Mt. Vernon Register-News

December 17, 2007

Restored Granada Theater reopens its doors to the community


Listen To The Story

By TESA CULLI

tesa.culli@register-news.com

MT. VERNON — Residents in the community were taken back in time this weekend with the 70th anniversary of the Granada Theater.

The celebration began with the lighting of the marquee, which has been dark for many years. Inside the theater this weekend, community members gathered to share memories, hear live musical and theatrical performances, and watch the first movie shown in the theater.

Bob and Polly Dulaney reminisced about the theater, which they attended in the days of their youth prior to World War II.

“When I was in second and third grade, they used to have double feature cartoons and a news reel,” Polly Dulaney remembered. “You could come in at 2 o’clock and it was 10 cents for grade school age. You could stay until 6 o’clock or whenever your Mom or Pop came after you.”

Dulaney said the movies ran continuously, without an intermission. She remembered buying a candy bar for between 10 and 25 cents. One of her most vivid memories was of the usherettes.

“They were girls who came and showed you to your seat and carried a flashlight,” Dulaney said. “They wore maroon and gold velveteen dresses. All their uniforms were made by Edna Garrison, who was head of the usherettes. That was one of the first jobs a teenage girl could get, or they could work in the concession stand. They wore uniforms too, but they had a little hat that had advertising on it.”

For Bob Dulaney, he remembers coming to the movies with his school friends and occasionally getting in trouble.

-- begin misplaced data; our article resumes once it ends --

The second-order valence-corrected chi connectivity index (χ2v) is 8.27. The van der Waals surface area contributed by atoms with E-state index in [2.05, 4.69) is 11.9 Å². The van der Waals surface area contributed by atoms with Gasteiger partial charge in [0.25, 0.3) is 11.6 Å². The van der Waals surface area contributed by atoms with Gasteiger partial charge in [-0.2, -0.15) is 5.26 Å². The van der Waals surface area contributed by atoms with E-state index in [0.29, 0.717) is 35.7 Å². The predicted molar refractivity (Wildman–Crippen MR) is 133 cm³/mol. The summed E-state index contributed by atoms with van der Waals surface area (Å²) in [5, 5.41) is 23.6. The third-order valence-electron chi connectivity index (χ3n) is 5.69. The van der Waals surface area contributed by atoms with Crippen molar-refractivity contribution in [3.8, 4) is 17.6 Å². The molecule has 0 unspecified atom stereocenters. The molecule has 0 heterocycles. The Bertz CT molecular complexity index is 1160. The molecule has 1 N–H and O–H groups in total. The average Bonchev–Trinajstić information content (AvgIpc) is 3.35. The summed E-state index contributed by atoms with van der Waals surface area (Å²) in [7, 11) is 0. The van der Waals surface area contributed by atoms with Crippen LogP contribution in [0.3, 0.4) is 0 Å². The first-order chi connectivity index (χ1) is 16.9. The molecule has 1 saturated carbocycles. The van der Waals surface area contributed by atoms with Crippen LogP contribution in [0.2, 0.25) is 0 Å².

“We used to get kicked out during the cartoon sometimes, but especially during the news reel,” he said. “We were too loud and it was too boring.”

Polly Dulaney said one of her most vivid memories happened on a Sunday afternoon in 1941.

“I was watching the movie on Dec. 7, 1941, when Edna Garrison came to the stage and announced that Pearl Harbor had been attacked,” Dulaney recalled. “The theater was full, just like the picture in the front lobby. They played the national anthem while everyone stood, then we all went home. That’s when things began to change.”

The Dulaneys were joined by many others in the area who had fond memories of the theater.

Mt. Vernon Mayor Mary Jane Chesley said she remembers when air conditioning was put in at the theater.

“Air conditioning was a big deal at the Granada,” Chesley said. “It was one of the first buildings in the city to have air conditioning. I didn’t have it in the house, so I would go there. They also used to show double features on Saturdays. It was cool.

Bonnie Jerdon remembers special showings of classical movies.

“They showed a series of classics in the early ’70s,” Jerdon said. “They played ‘Gone With The Wind’ and ‘Doctor Zhivago.’ It was the first time I’d seen ‘Gone With The Wind,’ and it became one of my favorite movies.”

Susan Brookman said she remembers the free movie matinee tickets she received in the summer months and attended the showings every Saturday.

“I also remember one time when my mom walked (my brother and I) to see ‘Hush, Hush Sweet Charlotte,’” Brookman said. “We lived about two blocks away, and we were scared to death walking home.”

JoAnn Joy said when she was a freshman in high school she vividly remembers seeing “South Pacific.”

“It was amazing — the music,” Joy said. “It was the first time I was exposed to that kind of music. I also remember the first time I saw a movie here was when I came with my dad. I was preschool age. I saw the first 3D movie. All I remember of it was that it was a jungle movie and the tigers jumped out at you.”

For Craig Olsen, the architecture and paintings have been the most memorable part of his experiences at the theater.

“I’ve always been fascinated with the mural,” Olsen said. “There is so much detail, and the more you look at it, the more you see. I could stand and look at it for hours.”

Tom Schneider said his favorite memories have been made during the renovations of the theater.

“First of all, my favorite memory is when an anonymous donor I found donated $40,000,” Schneider said. “Then we really had a project. Also, when we were in here (Thursday) and hoisted the curtain on stage, it was great.”

John Scrivner also said his favorite memory of the theater was one not very old.

“The second that marquee was turned on, it became my favorite memory,” Scrivner said Friday. “It happened tonight. It may only be five minutes old, but it’s the best.”